The Tactical Airfield Unit, part of the Aerial Transport and Special Training Center, is charged with converting any and every terrain into an improvised airfield in the time of need.
The unit participates in drills with IDF units in every corps and force, working together to provide the necessary ground control for aerial support that only it can provide. The Tactical Airfield Unit is the latest incarnation of the Signalling Unit, which was adapted following its transformation into an operational unit during emergencies.
“The unit is responsible for the entire matter of aerial cooperation with infantry forces on the ground. We are the main connection between the aircraft and infantry soldiers,” Unit Commander Lt. Kobi Limor said. “We turn different territory into areas that allow for the operation of aerial transport, helicopter landings and take offs, and parachute drops. When the need arises to open a tactical air field during war, we are the only ones that are capable of creating it and coordinating the landings—from a lone helicopter, up to dozens of helicopters at the same time.
“We have the ability to establish a kind of small airport in the field. We select the area, arrange it and prepare it in accordance with the kind of aircraft that will land in it.”
The unit’s soldiers also organize aerial transport of equipment in the “cargo rack” method, whereby they take combat equipment like ammunition, food and water and attach it to the body of the helicopter as it hovers above them, allowing it to fly from one point to another without landing.
The unit uses unique tactical equipment, including stationary spotlights to mark landing zones for helicopters and other aircraft in the dark of night. During the day, different signaling measures are required.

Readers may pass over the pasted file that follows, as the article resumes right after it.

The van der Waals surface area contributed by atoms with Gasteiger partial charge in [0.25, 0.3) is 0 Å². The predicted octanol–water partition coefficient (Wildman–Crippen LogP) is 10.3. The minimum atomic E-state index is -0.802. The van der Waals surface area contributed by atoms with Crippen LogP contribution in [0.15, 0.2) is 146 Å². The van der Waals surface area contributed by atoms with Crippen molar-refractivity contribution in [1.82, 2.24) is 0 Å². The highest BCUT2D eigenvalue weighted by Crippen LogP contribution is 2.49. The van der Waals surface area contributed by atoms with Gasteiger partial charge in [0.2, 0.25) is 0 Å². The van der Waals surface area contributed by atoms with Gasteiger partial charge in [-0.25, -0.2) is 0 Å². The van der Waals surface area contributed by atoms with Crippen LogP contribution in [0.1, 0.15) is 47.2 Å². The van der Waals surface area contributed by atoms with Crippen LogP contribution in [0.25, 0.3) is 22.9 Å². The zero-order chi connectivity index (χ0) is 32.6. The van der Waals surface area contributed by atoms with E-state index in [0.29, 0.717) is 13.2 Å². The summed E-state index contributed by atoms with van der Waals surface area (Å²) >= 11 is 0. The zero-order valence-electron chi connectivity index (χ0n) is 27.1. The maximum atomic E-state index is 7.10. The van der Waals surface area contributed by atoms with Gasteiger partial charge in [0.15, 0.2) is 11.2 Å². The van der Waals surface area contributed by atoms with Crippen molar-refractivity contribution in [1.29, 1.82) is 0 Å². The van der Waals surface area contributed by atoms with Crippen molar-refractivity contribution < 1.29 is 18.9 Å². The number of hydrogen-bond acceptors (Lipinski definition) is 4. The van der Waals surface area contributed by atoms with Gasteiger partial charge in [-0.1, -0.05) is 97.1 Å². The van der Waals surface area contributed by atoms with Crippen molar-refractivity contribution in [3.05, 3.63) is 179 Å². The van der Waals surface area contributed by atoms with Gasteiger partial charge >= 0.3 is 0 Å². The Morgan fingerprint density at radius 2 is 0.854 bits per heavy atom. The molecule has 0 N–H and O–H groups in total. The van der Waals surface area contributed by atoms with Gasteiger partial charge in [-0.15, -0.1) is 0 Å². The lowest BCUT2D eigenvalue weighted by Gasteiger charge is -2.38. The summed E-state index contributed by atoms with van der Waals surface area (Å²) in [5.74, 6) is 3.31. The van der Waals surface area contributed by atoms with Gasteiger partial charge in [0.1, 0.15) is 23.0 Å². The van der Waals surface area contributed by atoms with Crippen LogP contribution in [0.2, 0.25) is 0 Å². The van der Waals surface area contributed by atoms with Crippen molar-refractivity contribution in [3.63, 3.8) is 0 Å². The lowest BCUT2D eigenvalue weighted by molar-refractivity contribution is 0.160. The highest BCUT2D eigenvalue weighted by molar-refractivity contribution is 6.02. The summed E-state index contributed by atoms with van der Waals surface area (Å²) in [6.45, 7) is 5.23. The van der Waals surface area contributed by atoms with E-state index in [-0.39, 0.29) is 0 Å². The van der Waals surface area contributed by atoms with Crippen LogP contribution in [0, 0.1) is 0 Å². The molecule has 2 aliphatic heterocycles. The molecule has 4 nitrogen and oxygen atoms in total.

“The discipline is moving and developing. All the time, new needs are appearing on the battlefield, and we update our equipment accordingly,” Lt. Limor said. “For example, we are working now on developing a flashlight designed for the force commander. It is a single flashlight, which will be capable of lighting an area wide enough to land a helicopter.”
In addition, the unit was selected to trial new state of the art communications equipment, which has not yet been introduced in the rest of the IDF.
“It is a small and intimate place,” Lt. Limor said, referring to the special nature of the unit. “At the moment just a few dozen soldiers in their regular service are serving in the unit, as well as three reserve companies.”
Once a year, fighters are selected from the various fighting units to join the Tactical Airfield Unit. In order to serve in the unit, soldiers must pass advance combat training, and are treated as combat soldiers in every respect.
Owing to the small size of the unit, the soldiers and commanders develop close personal relationships.
“Due to the fact that we are most of the time in the field, we are unique and have a very close bond,” Lt. Limor said. “It is true that we have a lot of work—but we enjoy it very much.”
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